Clause 6 - Provision of information etc. to the public

Enterprise Bill – in a Public Bill Committee am 5:45 pm ar 16 Ebrill 2002.

Danfonwch hysbysiad imi am ddadleuon fel hyn

Amendment made: No. 11, in page 3, line 20, leave out 'in its opinion'.–[Mr. Waterson.]

Question proposed, That the clause, as amended, stand part of the Bill.

Photo of Miss Melanie Johnson Miss Melanie Johnson Parliamentary Under-Secretary, Department of Trade and Industry

I am happy to say what I can on the clause. We have covered much of the ground already. Clause 6 will give the OFT the function of promoting to the public the benefits that competition has for

consumers and the economy and providing the public with information or advice on matters relating to its functions. It enables the OFT to publish educational literature or take part in educational activities and to provide support to others producing such literature or carrying out such activities. It enables the OFT to continue to provide a wide range of information and advice helpful to consumers and business. In publishing any literature, the OFT is obliged to have regard to the need to exclude information that is seriously prejudicial to a person or business.

Photo of Nigel Waterson Nigel Waterson Ceidwadwyr, Eastbourne

I have only a fairly narrow point to make on the clause. I want to elicit information from the Under-Secretary. The matter also relates to clause 5, but it seemed inappropriate to make the same point twice. It is raised in a briefing from the National Association of Citizens Advice Bureaux, which says:

''we are disappointed by the absence of any duties prescribed to the OFT. Duties are so often the guiding lights for regulatory bodies.''

It also points out that there should be a general duty to protect consumers, a duty to educate consumers and a specific duty to investigate complaints made. I am not wholly clear what the difference is between a function and a duty. If the Under-Secretary wants to intervene now she may be able to put me out of my misery.

I can see the difference between a power and a duty: a duty presumably means that one is under an obligation to exercise a power, but I am not sure how a function differs. It may be a distinction without a difference, but it seems to exercise NACAB and if it is good enough for that organisation, it is certainly good enough for me. NACAB makes a related point, which I throw in now for what it is worth, when it says:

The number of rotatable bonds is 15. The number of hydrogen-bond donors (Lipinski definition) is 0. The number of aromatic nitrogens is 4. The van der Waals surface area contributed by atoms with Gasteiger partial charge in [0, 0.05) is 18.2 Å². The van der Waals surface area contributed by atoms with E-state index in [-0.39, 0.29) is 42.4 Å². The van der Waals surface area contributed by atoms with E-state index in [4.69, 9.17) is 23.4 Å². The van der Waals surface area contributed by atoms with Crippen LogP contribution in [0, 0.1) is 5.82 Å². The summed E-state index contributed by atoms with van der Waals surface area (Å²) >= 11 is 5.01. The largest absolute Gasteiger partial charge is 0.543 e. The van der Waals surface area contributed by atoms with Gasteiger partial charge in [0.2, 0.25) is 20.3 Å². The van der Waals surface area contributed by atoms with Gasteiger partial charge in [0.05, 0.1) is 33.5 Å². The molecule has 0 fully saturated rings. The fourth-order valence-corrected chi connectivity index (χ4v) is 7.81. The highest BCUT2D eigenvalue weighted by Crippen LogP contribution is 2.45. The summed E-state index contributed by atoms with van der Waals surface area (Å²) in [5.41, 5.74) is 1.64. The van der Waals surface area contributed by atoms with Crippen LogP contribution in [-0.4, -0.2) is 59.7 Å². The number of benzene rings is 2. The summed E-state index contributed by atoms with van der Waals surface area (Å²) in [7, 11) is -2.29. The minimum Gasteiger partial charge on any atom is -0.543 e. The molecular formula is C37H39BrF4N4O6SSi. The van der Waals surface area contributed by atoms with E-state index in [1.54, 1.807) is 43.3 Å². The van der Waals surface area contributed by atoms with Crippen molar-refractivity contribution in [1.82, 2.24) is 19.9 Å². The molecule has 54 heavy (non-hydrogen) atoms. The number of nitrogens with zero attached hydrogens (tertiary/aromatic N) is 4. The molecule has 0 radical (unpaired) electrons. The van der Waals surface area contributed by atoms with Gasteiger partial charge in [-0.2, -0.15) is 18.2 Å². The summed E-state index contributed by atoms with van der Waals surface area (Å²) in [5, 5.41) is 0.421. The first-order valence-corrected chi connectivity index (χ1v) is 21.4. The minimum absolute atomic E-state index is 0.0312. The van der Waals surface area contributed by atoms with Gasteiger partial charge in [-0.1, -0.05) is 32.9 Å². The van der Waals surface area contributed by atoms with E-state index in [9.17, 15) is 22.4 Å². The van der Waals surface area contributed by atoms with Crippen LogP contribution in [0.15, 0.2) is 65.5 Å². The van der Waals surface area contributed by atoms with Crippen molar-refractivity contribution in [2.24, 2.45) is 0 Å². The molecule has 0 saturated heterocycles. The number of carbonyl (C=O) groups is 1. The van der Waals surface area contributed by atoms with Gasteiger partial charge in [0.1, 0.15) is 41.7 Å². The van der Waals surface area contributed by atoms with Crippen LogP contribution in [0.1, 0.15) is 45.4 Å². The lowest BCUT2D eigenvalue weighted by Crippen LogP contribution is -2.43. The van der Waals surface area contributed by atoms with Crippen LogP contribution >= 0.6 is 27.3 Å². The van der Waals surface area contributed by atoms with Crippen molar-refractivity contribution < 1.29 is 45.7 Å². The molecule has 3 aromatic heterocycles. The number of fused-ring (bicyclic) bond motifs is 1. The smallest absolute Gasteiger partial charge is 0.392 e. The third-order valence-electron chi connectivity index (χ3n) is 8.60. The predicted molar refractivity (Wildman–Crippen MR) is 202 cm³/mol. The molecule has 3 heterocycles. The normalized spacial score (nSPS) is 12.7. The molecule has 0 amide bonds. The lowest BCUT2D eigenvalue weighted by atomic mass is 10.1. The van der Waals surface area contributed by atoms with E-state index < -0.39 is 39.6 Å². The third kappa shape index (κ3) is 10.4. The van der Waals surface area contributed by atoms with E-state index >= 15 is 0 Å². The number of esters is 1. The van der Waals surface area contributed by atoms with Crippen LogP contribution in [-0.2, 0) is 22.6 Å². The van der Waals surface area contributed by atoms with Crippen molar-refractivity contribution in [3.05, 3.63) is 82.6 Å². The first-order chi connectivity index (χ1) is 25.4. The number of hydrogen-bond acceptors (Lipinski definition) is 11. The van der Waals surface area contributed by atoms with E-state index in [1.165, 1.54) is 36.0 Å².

''We would also urge the Government to ensure that the new powers for the OFT are accompanied by sufficient resources to enable the new OFT to fulfil all of its functions satisfactorily.''

We will deal with that issue in more detail later. Could the Under-Secretary help me on functions?

Photo of Miss Melanie Johnson Miss Melanie Johnson Parliamentary Under-Secretary, Department of Trade and Industry

I am advised that function covers both powers and duty. I hope that that helps the hon. Gentleman and NACAB.

Photo of Jonathan Djanogly Jonathan Djanogly Ceidwadwyr, Huntingdon

Clearly, the mirroring of the amendments in the different clauses with different implications has caused some confusion. We are talking about the provision of information to the public. Clause 6(1)(b) refers to

''giving information or advice in respect of matters relating to any of its functions to the public.''

Companies could try to use such provisions for fishing expeditions on their competitors. I should be grateful if the Minister could clarify to what extent the Bill, in conjunction with other relevant pieces of legislation could be used by competitor companies. We are dealing with competition and aiding consumers and it would be unfortunate if the legislation could be used to gain an unfair advantage over a competitor. That is of great concern and is relevant in countries such as the United States that have greater freedom of information than we do. The clauses talk about publishing information. What about unpublished information? How long would the OFT keep the information after the investigation cleared the

company concerned, and when would it have to disclose it to the public? Would the OFT have to destroy the information that it holds at some point?

Photo of Miss Melanie Johnson Miss Melanie Johnson Parliamentary Under-Secretary, Department of Trade and Industry

I hope that I can help the hon. Gentleman. Specific merger market information and consumer investigations are restricted under part 9. The main function of the clause is the provision of information to the public, as it says. That is unlikely to give rise to the hon. Gentleman's anxieties. The OFT would not publish anything confidential to a company without first consulting it. As we discussed, clause 6(3) aims to give companies the protection that they need and Opposition Members share that aim.

Question put and agreed to.

Clause 6, as amended, ordered to stand part of the Bill.